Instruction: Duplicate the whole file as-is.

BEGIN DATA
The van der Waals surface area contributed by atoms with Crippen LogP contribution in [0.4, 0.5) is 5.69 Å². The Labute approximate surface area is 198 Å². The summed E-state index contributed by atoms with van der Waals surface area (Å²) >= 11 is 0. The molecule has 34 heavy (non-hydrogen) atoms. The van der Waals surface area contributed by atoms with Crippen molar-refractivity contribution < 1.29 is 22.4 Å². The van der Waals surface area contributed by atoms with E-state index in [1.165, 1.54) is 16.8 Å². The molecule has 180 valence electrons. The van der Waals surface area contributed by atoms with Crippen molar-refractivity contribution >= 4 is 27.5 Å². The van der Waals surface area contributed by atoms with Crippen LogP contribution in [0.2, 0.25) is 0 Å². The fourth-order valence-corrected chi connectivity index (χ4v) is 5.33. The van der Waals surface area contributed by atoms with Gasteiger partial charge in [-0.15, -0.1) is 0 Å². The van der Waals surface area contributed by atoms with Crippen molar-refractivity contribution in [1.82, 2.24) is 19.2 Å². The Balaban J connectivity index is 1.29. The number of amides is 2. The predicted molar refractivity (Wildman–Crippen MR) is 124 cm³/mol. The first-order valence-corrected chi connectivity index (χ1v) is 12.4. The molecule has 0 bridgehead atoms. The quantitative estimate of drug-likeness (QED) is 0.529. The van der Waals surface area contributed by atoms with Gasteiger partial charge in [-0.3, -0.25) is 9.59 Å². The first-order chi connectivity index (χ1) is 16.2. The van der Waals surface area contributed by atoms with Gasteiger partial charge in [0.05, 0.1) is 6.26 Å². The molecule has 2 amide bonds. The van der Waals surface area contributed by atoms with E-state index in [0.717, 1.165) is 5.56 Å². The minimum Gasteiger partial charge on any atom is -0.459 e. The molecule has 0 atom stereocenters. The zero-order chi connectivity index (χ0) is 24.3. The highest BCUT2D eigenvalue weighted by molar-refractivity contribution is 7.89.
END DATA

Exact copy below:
The van der Waals surface area contributed by atoms with Crippen LogP contribution in [0.4, 0.5) is 5.69 Å². The Labute approximate surface area is 198 Å². The summed E-state index contributed by atoms with van der Waals surface area (Å²) >= 11 is 0. The molecule has 34 heavy (non-hydrogen) atoms. The van der Waals surface area contributed by atoms with Crippen molar-refractivity contribution < 1.29 is 22.4 Å². The van der Waals surface area contributed by atoms with E-state index in [1.165, 1.54) is 16.8 Å². The molecule has 180 valence electrons. The van der Waals surface area contributed by atoms with Crippen molar-refractivity contribution >= 4 is 27.5 Å². The van der Waals surface area contributed by atoms with Crippen LogP contribution in [0.2, 0.25) is 0 Å². The fourth-order valence-corrected chi connectivity index (χ4v) is 5.33. The van der Waals surface area contributed by atoms with Gasteiger partial charge in [-0.15, -0.1) is 0 Å². The van der Waals surface area contributed by atoms with Crippen molar-refractivity contribution in [1.82, 2.24) is 19.2 Å². The Balaban J connectivity index is 1.29. The number of amides is 2. The predicted molar refractivity (Wildman–Crippen MR) is 124 cm³/mol. The first-order valence-corrected chi connectivity index (χ1v) is 12.4. The molecule has 0 bridgehead atoms. The quantitative estimate of drug-likeness (QED) is 0.529. The van der Waals surface area contributed by atoms with Gasteiger partial charge in [-0.3, -0.25) is 9.59 Å². The first-order chi connectivity index (χ1) is 16.2. The van der Waals surface area contributed by atoms with Gasteiger partial charge in [0.05, 0.1) is 6.26 Å². The molecule has 2 amide bonds. The van der Waals surface area contributed by atoms with E-state index in [0.717, 1.165) is 5.56 Å². The minimum Gasteiger partial charge on any atom is -0.459 e. The molecule has 0 atom stereocenters. The zero-order chi connectivity index (χ0) is 24.3. The highest BCUT2D eigenvalue weighted by molar-refractivity contribution is 7.89.